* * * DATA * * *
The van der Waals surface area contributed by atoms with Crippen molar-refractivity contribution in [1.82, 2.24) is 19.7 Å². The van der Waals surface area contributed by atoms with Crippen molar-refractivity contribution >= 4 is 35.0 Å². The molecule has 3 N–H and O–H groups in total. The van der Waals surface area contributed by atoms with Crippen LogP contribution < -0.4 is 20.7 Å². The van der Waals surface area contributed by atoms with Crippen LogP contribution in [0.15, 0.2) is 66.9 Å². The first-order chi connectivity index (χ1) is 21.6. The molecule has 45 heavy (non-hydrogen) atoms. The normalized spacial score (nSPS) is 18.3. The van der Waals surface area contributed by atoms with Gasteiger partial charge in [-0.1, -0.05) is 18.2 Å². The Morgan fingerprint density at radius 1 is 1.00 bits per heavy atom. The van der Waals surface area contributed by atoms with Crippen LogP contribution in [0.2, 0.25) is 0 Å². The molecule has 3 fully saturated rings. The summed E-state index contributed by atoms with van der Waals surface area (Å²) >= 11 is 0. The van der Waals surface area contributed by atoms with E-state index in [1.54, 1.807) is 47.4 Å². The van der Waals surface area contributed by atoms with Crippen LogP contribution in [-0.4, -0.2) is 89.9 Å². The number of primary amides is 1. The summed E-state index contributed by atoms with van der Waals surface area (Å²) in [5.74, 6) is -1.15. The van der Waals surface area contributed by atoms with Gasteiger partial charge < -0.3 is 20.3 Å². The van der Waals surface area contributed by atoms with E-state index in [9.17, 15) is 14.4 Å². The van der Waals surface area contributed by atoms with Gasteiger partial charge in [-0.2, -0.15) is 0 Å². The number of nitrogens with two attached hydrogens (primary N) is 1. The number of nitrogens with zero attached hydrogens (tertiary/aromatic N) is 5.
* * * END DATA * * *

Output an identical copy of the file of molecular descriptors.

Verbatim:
The van der Waals surface area contributed by atoms with Crippen molar-refractivity contribution in [1.82, 2.24) is 19.7 Å². The van der Waals surface area contributed by atoms with Crippen molar-refractivity contribution >= 4 is 35.0 Å². The molecule has 3 N–H and O–H groups in total. The van der Waals surface area contributed by atoms with Crippen LogP contribution < -0.4 is 20.7 Å². The van der Waals surface area contributed by atoms with Crippen LogP contribution in [0.15, 0.2) is 66.9 Å². The first-order chi connectivity index (χ1) is 21.6. The molecule has 45 heavy (non-hydrogen) atoms. The normalized spacial score (nSPS) is 18.3. The van der Waals surface area contributed by atoms with Gasteiger partial charge in [-0.1, -0.05) is 18.2 Å². The Morgan fingerprint density at radius 1 is 1.00 bits per heavy atom. The van der Waals surface area contributed by atoms with Crippen LogP contribution in [0.2, 0.25) is 0 Å². The molecule has 3 fully saturated rings. The summed E-state index contributed by atoms with van der Waals surface area (Å²) >= 11 is 0. The van der Waals surface area contributed by atoms with E-state index in [1.54, 1.807) is 47.4 Å². The van der Waals surface area contributed by atoms with Crippen LogP contribution in [-0.4, -0.2) is 89.9 Å². The number of primary amides is 1. The summed E-state index contributed by atoms with van der Waals surface area (Å²) in [5.74, 6) is -1.15. The van der Waals surface area contributed by atoms with Gasteiger partial charge < -0.3 is 20.3 Å². The van der Waals surface area contributed by atoms with E-state index in [9.17, 15) is 14.4 Å². The van der Waals surface area contributed by atoms with Gasteiger partial charge in [-0.2, -0.15) is 0 Å². The number of nitrogens with two attached hydrogens (primary N) is 1. The number of nitrogens with zero attached hydrogens (tertiary/aromatic N) is 5.